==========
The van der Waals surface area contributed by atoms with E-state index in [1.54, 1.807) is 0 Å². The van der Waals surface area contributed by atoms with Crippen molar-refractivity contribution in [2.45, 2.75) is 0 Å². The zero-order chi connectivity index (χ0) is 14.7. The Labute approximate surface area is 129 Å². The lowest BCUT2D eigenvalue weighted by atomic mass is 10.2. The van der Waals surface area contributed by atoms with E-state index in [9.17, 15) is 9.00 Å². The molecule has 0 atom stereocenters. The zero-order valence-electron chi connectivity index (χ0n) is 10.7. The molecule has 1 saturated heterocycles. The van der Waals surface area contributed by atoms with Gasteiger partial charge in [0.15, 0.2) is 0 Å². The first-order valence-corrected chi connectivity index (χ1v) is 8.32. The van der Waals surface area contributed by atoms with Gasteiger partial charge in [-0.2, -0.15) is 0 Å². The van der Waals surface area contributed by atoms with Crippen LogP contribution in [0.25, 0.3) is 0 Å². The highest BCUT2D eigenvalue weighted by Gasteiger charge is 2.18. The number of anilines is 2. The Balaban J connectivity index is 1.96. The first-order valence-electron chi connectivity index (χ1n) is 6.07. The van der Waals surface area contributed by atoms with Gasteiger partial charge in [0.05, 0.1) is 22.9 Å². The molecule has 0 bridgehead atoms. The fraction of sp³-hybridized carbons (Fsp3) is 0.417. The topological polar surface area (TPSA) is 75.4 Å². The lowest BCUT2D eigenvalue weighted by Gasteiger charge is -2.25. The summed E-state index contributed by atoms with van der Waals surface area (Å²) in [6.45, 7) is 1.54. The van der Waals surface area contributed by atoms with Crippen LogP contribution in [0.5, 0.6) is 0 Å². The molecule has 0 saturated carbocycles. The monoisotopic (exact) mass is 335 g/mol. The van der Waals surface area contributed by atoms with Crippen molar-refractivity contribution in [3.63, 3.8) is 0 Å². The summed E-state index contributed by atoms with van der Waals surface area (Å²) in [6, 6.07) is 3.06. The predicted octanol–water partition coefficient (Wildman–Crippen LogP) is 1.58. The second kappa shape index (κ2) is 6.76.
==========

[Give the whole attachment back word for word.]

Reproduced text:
The van der Waals surface area contributed by atoms with E-state index in [1.54, 1.807) is 0 Å². The van der Waals surface area contributed by atoms with Crippen molar-refractivity contribution in [2.45, 2.75) is 0 Å². The zero-order chi connectivity index (χ0) is 14.7. The Labute approximate surface area is 129 Å². The lowest BCUT2D eigenvalue weighted by atomic mass is 10.2. The van der Waals surface area contributed by atoms with E-state index in [9.17, 15) is 9.00 Å². The molecule has 0 atom stereocenters. The zero-order valence-electron chi connectivity index (χ0n) is 10.7. The molecule has 1 saturated heterocycles. The van der Waals surface area contributed by atoms with Gasteiger partial charge in [0.15, 0.2) is 0 Å². The first-order valence-corrected chi connectivity index (χ1v) is 8.32. The van der Waals surface area contributed by atoms with Gasteiger partial charge in [-0.2, -0.15) is 0 Å². The van der Waals surface area contributed by atoms with Crippen LogP contribution in [0.25, 0.3) is 0 Å². The highest BCUT2D eigenvalue weighted by Gasteiger charge is 2.18. The number of anilines is 2. The Balaban J connectivity index is 1.96. The first-order valence-electron chi connectivity index (χ1n) is 6.07. The van der Waals surface area contributed by atoms with Gasteiger partial charge in [0.05, 0.1) is 22.9 Å². The molecule has 0 bridgehead atoms. The fraction of sp³-hybridized carbons (Fsp3) is 0.417. The topological polar surface area (TPSA) is 75.4 Å². The lowest BCUT2D eigenvalue weighted by Gasteiger charge is -2.25. The summed E-state index contributed by atoms with van der Waals surface area (Å²) in [6.45, 7) is 1.54. The van der Waals surface area contributed by atoms with Crippen LogP contribution in [0.5, 0.6) is 0 Å². The molecule has 0 saturated carbocycles. The monoisotopic (exact) mass is 335 g/mol. The van der Waals surface area contributed by atoms with Crippen molar-refractivity contribution in [3.63, 3.8) is 0 Å². The summed E-state index contributed by atoms with van der Waals surface area (Å²) in [6, 6.07) is 3.06. The predicted octanol–water partition coefficient (Wildman–Crippen LogP) is 1.58. The second kappa shape index (κ2) is 6.76.